In today’s gospel, Jesus says something very interesting to the disciples, something I doubt they believed. He said, “It is to your advantage that I go away.” Of course, in its original context, Jesus spoke those words on Maundy Thursday, not long before He would be betrayed and given into the hands of sinful men. In that context it makes perfect sense to us. It’s imperative that Jesus go away, that He be crucified so He can die and rise again to take away the sin of the world. However, if we think of those words again, in a post-Easter mindset, they don’t make as much sense. “It is to your advantage that I go away.” How in the world is it good that Jesus leaves us? Wouldn’t it be better for Him to stay, always to be here, always to do what He did during His earthly ministry? As Jesus says, when He departs, He will send the “Helper,” that is, the Holy Spirit. Jesus is beginning to prepare the disciples—and us—for the important outpouring of the Holy Spirit at Pentecost. Each Person of the Trinity has a function, and the Holy Spirit is coming to do His.
So, who is this “Helper?” What does He do? To understand the Holy Spirit’s work better, we have to do some unpacking of the name Jesus really gives Him. “Helper,” as we hear it translated, isn’t the best. However, the name Jesus gives the Holy Spirit is a difficult word to break down. You have probably heard the Holy Spirit referred to as the Paraclete. All that word is, is repeating the word Jesus said without translating or interpreting it. Paraclete literally means “one called alongside.” It’s been translated in countless ways—helper, comforter, counselor, and advocate, just to name a few. And they’re all okay, but no one word can encompass everything packed into this name. So, it’s probably best to translate this name literally as “one called alongside.”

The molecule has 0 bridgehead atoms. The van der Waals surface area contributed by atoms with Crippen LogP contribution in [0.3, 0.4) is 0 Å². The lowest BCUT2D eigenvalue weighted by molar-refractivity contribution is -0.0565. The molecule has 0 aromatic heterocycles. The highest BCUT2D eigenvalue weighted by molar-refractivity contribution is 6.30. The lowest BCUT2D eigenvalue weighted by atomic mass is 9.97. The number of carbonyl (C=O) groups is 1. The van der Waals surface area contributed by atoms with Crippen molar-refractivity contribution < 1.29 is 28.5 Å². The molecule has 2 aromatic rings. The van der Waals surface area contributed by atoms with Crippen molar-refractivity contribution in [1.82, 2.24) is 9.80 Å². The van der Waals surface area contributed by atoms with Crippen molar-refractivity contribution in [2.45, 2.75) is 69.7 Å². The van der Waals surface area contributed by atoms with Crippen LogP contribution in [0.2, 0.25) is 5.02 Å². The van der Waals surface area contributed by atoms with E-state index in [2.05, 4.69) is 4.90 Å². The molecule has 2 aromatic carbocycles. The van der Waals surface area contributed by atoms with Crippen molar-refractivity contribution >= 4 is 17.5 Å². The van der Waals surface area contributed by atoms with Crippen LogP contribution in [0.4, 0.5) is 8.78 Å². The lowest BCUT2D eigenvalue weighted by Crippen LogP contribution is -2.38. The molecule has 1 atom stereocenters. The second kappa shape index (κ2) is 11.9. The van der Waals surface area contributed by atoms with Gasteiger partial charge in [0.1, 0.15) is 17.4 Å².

Before the name had Christian use, it was a technical term for one who helped in legal situations. The paraclete helped the attorney during trial and also gave comfort and encouragement to the person on trial. He filled a lot of roles, hence a very difficult to succinctly translate word. Which is a perfect way of describing the Holy Spirit. He is one called alongside of us to speak God’s Word to us, and we know that Word is never used in just one way. Sometimes that Word of God convicts us for our sin, holding a bright, revealing light up to our sin. Other times, the Word absolves us, remining us that Jesus Christ came to save sinners, and that by His death and resurrection He has forgiven all our sin. And again other times it is a Word of comfort: I will never leave you nor forsake you; nothing can separate you from the love of God in Christ Jesus Our Lord. The Word is skillfully applied to us in different ways, the same way a physician uses different treatments to help each patient.
It’s for that reason that Martin Luther said, “Here Christ makes the Holy Spirit a Preacher. One should know and learn that He will be in and with the Word, and that it will guide us into all truth, in order that we may believe it, use it as a weapon, be preserved by it against all the lies and deceptions of the devil, and prevail in all trials and temptations.” What the Word of God, and the Holy Spirit at work in that Word, does is teaches us to put our trust and confidence in something outside of ourselves, to learn that our thoughts and feelings and reason aren’t always right. And, just like the preaching of God’s Word applies that Word in several different ways to each of us every time we hear it, so does the Holy Spirit do. He takes that Word that He has received from Jesus and uses it to our good.
First, Jesus says, the Spirit convicts the world of sin. To do this He reveals that unbelief is the root of all sin. Unbelief is what causes so many of our problems. We have doubt and despair and anger when we find ourselves in a difficult situation and do not believe that God is present nor will He help. We sin against others in any number of ways when we do not believe that God’s Law is good and wise, that the pattern it lays out for our life is good. We sin when we do not believe what the Word reveals about us, that we are not perfect and that we could never have enough righteousness to erase even one ounce of sin. The Holy Spirit reveals our guilt, that we have all sinned and fallen short of God’s glory.